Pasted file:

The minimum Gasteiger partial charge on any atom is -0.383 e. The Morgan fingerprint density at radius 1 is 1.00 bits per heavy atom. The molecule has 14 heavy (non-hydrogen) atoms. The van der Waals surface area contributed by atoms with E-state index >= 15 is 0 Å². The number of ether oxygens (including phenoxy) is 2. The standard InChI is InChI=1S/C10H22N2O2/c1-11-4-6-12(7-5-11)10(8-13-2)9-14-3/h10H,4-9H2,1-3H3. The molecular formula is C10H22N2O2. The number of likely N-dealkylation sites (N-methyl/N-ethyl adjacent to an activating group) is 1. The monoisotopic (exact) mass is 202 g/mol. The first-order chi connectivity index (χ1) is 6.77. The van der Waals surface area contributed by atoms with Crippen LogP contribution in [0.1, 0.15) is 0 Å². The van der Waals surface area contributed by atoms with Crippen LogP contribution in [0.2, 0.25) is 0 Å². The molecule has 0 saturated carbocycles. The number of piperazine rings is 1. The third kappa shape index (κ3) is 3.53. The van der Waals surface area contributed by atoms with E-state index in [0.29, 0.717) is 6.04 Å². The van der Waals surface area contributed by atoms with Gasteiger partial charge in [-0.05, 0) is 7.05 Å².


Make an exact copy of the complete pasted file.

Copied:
The minimum Gasteiger partial charge on any atom is -0.383 e. The Morgan fingerprint density at radius 1 is 1.00 bits per heavy atom. The molecule has 14 heavy (non-hydrogen) atoms. The van der Waals surface area contributed by atoms with E-state index >= 15 is 0 Å². The number of ether oxygens (including phenoxy) is 2. The standard InChI is InChI=1S/C10H22N2O2/c1-11-4-6-12(7-5-11)10(8-13-2)9-14-3/h10H,4-9H2,1-3H3. The molecular formula is C10H22N2O2. The number of likely N-dealkylation sites (N-methyl/N-ethyl adjacent to an activating group) is 1. The monoisotopic (exact) mass is 202 g/mol. The first-order chi connectivity index (χ1) is 6.77. The van der Waals surface area contributed by atoms with Crippen LogP contribution in [0.1, 0.15) is 0 Å². The van der Waals surface area contributed by atoms with Crippen LogP contribution in [0.2, 0.25) is 0 Å². The molecule has 0 saturated carbocycles. The number of piperazine rings is 1. The third kappa shape index (κ3) is 3.53. The van der Waals surface area contributed by atoms with E-state index in [0.29, 0.717) is 6.04 Å². The van der Waals surface area contributed by atoms with Gasteiger partial charge in [-0.05, 0) is 7.05 Å².